Driving home from work, I knew relief from my migraine medicine was waiting for me inside my house, I just needed to get there. My eyes saw an empty space in the lane to my left, but I knew I was being deceived. It was rush hour traffic, so my mind was confident another car occupied the space.
I didn’t change lanes in case my mind saw reality clearer than my migraine-impaired vision. After a couple of blinks of my eyes, the car traveling along wide me returned into view outside my driver’s side window.
My shaky grip on the wheel tightened. Fear and nausea rose in my stomach during the remaining miles to safety.
In the early 1990s, I knew little about migraine. Rescue medication was in the form of a shot, not a pill. Tightening of the chest and difficulty breathing were medication side effects lessened by lying down immediately after the needle released the drug into my body.
Treating an episode at work was impractical. At the office, I had no place but the floor to lie down. Leaving work early before symptoms progressed wasn’t an option, either. This point had been made clear to me on more than one occasion.
“When your co-workers get a headache, they take an aspirin and keep working.”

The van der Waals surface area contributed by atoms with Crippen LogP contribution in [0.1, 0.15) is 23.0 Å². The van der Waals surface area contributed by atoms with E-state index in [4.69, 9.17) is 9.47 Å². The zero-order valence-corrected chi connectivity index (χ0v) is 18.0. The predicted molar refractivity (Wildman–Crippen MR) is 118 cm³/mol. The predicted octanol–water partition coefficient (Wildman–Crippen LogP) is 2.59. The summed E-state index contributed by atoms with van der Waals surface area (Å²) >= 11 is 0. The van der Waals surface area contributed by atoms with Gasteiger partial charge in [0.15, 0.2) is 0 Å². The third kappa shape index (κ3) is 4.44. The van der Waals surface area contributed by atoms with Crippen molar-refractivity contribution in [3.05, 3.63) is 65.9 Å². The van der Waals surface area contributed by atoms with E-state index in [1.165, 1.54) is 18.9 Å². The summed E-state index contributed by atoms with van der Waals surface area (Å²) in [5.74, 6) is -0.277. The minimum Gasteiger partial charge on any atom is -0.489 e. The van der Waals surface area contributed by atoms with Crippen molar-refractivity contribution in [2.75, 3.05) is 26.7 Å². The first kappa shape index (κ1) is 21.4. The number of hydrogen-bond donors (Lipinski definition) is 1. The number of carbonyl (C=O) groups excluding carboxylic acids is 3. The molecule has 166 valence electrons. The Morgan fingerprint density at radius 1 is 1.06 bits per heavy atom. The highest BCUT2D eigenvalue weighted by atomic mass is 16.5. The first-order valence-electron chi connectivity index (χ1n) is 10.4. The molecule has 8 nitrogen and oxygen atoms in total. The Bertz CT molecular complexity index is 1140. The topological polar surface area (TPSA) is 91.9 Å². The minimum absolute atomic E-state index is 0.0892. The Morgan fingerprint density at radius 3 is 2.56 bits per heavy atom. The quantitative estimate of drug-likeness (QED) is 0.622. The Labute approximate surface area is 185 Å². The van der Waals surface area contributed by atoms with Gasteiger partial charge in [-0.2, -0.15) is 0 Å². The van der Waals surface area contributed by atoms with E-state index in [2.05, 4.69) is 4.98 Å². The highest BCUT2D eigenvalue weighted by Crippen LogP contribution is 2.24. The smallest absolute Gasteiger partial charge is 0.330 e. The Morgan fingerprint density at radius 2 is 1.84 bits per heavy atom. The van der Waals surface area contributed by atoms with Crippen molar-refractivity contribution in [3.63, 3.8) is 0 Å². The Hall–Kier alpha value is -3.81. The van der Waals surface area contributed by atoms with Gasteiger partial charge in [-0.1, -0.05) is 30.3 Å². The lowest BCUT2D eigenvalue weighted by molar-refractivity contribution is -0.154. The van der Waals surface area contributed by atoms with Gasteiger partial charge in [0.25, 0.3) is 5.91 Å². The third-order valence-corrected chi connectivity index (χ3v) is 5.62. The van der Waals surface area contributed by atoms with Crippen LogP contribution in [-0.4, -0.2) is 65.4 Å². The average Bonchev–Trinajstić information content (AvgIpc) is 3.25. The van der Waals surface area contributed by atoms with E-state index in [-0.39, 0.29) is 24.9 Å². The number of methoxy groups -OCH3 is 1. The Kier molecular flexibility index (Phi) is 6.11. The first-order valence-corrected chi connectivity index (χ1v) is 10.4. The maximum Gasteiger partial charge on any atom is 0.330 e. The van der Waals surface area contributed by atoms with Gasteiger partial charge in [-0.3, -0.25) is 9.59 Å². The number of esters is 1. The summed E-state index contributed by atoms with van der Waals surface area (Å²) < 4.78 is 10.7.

I took four ibuprofen and kept working. I knew this common headache treatment would be ineffective. The pain and nausea were only muffled long enough to get me through the rest of the day without vomiting.
“Sick leave is a privilege that can be taken away from all of us if someone abuses it.”
I wasn’t pretending to be sick. Leaving work early to medicate myself and arriving at work the next morning with no outward signs of illness didn’t mean I wasn’t sick.
My migraine knowledge was young. My employers’ migraine knowledge was missing. Neither of us understood enough about my illness.
I could’ve hurt the innocent souls travelling down that highway beside me. We all got lucky and made it home safe. This was my wakeup call to learn more, to educate others more, to manage…